Thursday, 15 January 2015

A storm like a party

Full title: Storm
Author: Tim Minchin
Genre: Graphic novel
Attributes: 112 pages, hardcover
Publisher: Orion (2014)
Between 0 and 1Zero (i.e. borrowed from local library)

Storm, a mix of radically-worded histrionics (gotta call them that, since they’re such a show) and cleverly manipulated drawings (suggestive as hell, capable of carrying the story along at full speed), is a high-quality comics book, and one to bear the name with pride, especially as the offspring of a slightly older, similarly popular animation short film. At the centre of it stands Tim Minchin at his usual, happy to go against things called, by a wrong name, ‘spiritual.’

To make a short story shorter, here’s the essence of the gist of the nub: London top-floor flat. Group of friends. Drinking party. Enter beautiful yet seemingly simple (in the mind) extra guest. Name’s Storm. You’ve guessed it – she’s the umbilicus of the book, so keep an eye on her. The narrator (Tim Minchin-looking, crazy-haired, blond, suspicious, sceptical, impossible-to-restrain) takes aim at the girl-from-nowhere (a narrative type – you’ve guessed it again), who’s been regurgitating clichés all night. So slowly, slowly, the girl is pushed into a corner and beaten the crap out of – in a metaphorical way, of course, because there’s no physical violence in the book, only the violent blow of the wind of discontent. As a consequence, she’s no longer the umbilicus, because the Tim Minchin-looking narrator has become it. End of story.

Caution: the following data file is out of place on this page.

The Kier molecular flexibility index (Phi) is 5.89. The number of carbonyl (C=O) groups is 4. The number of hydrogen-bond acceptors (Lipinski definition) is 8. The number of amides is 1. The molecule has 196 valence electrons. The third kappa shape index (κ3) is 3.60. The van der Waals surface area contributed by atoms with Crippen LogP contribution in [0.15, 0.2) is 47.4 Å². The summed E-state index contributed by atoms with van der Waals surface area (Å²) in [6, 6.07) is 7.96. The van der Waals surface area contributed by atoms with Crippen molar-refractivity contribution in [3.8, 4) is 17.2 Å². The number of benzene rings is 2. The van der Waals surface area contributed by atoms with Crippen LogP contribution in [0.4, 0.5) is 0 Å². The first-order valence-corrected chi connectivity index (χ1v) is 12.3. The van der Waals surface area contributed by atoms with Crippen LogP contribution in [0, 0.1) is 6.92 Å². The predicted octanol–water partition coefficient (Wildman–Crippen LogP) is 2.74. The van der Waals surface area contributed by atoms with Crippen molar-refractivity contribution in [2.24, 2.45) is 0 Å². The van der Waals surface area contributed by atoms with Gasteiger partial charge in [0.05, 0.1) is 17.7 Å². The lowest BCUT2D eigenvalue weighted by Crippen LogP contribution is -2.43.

On a different level, though, there’s the anti-crap philosophy the narrator (like we didn’t know who he was!) mixes with the event like you mix butter with toast.
“Look, Storm, sorry, I don’t mean to bore ya’
but there’s no such thing as an aura
reading auras is like reading minds
or tea leaves or star signs or meridian lines.
These people aren’t plying a skill,
they’re either lying or mentally ill.
Same goes for people who claim they can hear God’s demands
or spiritual healers who think they’ve got magical hands.”
Just to make a note here, quickly, of the fact that it’s sort of interesting for a nonbeliever to spell the word God with a capital G. But that’s a minor thing. I won’t dwell on it. There’s bigger fish to fry. Bigger because, right as it is in most of its arguments, the book leaves some things unattended to.
Read Storm to the end (which isn’t very far away from its beginning), and you’ll discover that it’s nothing but a rant. Played and organized according to the best rules of rants: take the piss out of someone, demolish them, rock the boat of their words, fuck the Pope, fuck Deepak Chopra, fuck everything that’s conventionally destined to be fucked in this second decade of the third millennium, and at the end of it all you’ve got what you knew you were going to get all the way. You’ve got a list of thoroughly discarded myths, you’ve ploughed the field of disbelieving, you’ve trenched the hell out of everything that sounded sooo last century, sooo last decade, sooo yesterday.
Minchin is a clever guy. He’s got the talent, he’s got his special way with words:
“I’m like a rabbit suddenly trapped
in the blinding headlights of a vacuous crap.”
He is also a showman. He is also a celebrity. Which means, he runs on fan power; he is idolized by many. He is worshiped, adulated, adored by individuals trapped in his own headlights. So there.